Arcade Fire - Funeral

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Do Arcade Fire sing for the dead? Well, not exactly. A quick look at the lyrics reveals a very narrow set of topics/themes but none, until the final track, that actually come directly to terms with death.


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They'd appeared on my radar long before I finally went out and bought the album. I knew that a bunch of people related to the band died just before or during the making of it. I knew that this influenced the making of the album and it was for this reason that I was reticent about listening to it. That and the fact that David Bowie seemed to think that they were great. But sometimes curiosity overcomes prejudice and I decided to give them a go. Now then: I have enough miserable albums to last me a lifetime – Leonard Cohen and Red House Painters sit in the 'upbeat' section of my music collection – and I wasn't, in truth, looking forward to another slice of tasteful misery. When I saw the list of instruments my heart fell a little further. Look at all those violins.


 


Nothing, therefore, prepared me for the full fury of the opening track, Neighborhood 1 (Tunnels). There is nothing else on the album to compare to this song and whilst this may seem a little harsh one is reminded of Joseph Heller's reply to the journalist who told him that he had never managed to match the genius of Catch 22. Heller said that this was true, but that no one else had managed it either. What is so great about Neighbourhood 1 is that it manages to be incredibly emotionally charged without hitting you over the head with meaningful or maudlin lyrics. Nor does it have a singer that tries to put emotional into his voice like all those dreadful American singer – songwriters. This is a song, and a voice, that are trying to stop themselves from losing control. They just about manage it. The song builds with guitars, drums, pianos and violins and Win Butler's voice rises and rises, as though reaching for something that will remain, as it did for Tantalus, forever out of reach.


 


Do Arcade Fire sing for the dead? Well, not exactly. A quick look at the lyrics reveals a very narrow set of topics/themes but none, until the final track, that actually come directly to terms with death. Basically every single track deals with combinations of the following: snow/ice/cold; children/parents/mothers/babies; neighbourhoods/bedrooms/streets; eyes/eyelids/tears. It is my view that far more emotion can be wrung from songs with slightly oblique lyrics than from ones where everything is spelt out. It is also my view that it is much more satisfying for the consumer (of any form of culture) to have an artist that is daring enough to allow you to feel the emotions for yourself as opposed to having one telling you what to think all the time. The great success of this album is that Arcade Fire manage to be more Bergman than Spielberg in this regard.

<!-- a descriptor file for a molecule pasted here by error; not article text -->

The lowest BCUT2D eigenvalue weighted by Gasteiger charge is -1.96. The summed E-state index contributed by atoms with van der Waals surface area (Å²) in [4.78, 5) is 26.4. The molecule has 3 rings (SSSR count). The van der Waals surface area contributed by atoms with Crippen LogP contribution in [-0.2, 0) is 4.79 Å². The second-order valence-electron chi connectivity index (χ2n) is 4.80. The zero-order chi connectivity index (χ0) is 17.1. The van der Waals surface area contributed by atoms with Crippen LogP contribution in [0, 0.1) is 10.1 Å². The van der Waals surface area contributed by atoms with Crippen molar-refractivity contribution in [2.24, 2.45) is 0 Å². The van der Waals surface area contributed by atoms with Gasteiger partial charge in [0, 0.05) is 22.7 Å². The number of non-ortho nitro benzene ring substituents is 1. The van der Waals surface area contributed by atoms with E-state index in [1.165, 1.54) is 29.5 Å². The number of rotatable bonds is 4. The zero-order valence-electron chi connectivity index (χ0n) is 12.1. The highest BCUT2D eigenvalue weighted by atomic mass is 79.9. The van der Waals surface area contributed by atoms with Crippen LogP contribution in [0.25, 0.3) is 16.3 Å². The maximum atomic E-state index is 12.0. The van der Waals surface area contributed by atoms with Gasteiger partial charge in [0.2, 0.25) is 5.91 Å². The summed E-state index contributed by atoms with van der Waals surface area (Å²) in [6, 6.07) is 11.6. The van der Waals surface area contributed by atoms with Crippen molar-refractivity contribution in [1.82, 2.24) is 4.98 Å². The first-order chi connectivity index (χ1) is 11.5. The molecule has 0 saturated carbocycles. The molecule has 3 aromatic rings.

But what do they sound like? Well, they rock, basically. Win Butler's voice is a strained tenor in the style of early David Byrne but it is much more out of control than Byrne's and, more to the point, doesn't try to strip all feeling from it as Byrne was wont to do. There are violins and xylophones and things like that, but the songs are all based around guitars and drums. Influences can be found if you really want to look – Neighborhood 2 (Laika) sounds a bit like late period Pere Ubu and Une Annee Sans Lumiere has Doolittle-esque moments – but really they sound pretty much themselves. They don't sound anything like The Jam or The Cure, which is something of a relief to me. There are quieter moments such as Crown of Love, which spends most of its time inhabiting the corpse of an old doo-wop song, but in the main these are pretty robust songs that are the antithesis of morbid introspection. True, the album tails off a bit towards the end, but there is more than enough quality here for us to hope that Arcade Fire won't need the grim reaper to carry on culling before they can produce their follow up.


 


Words: Christopher Dawson.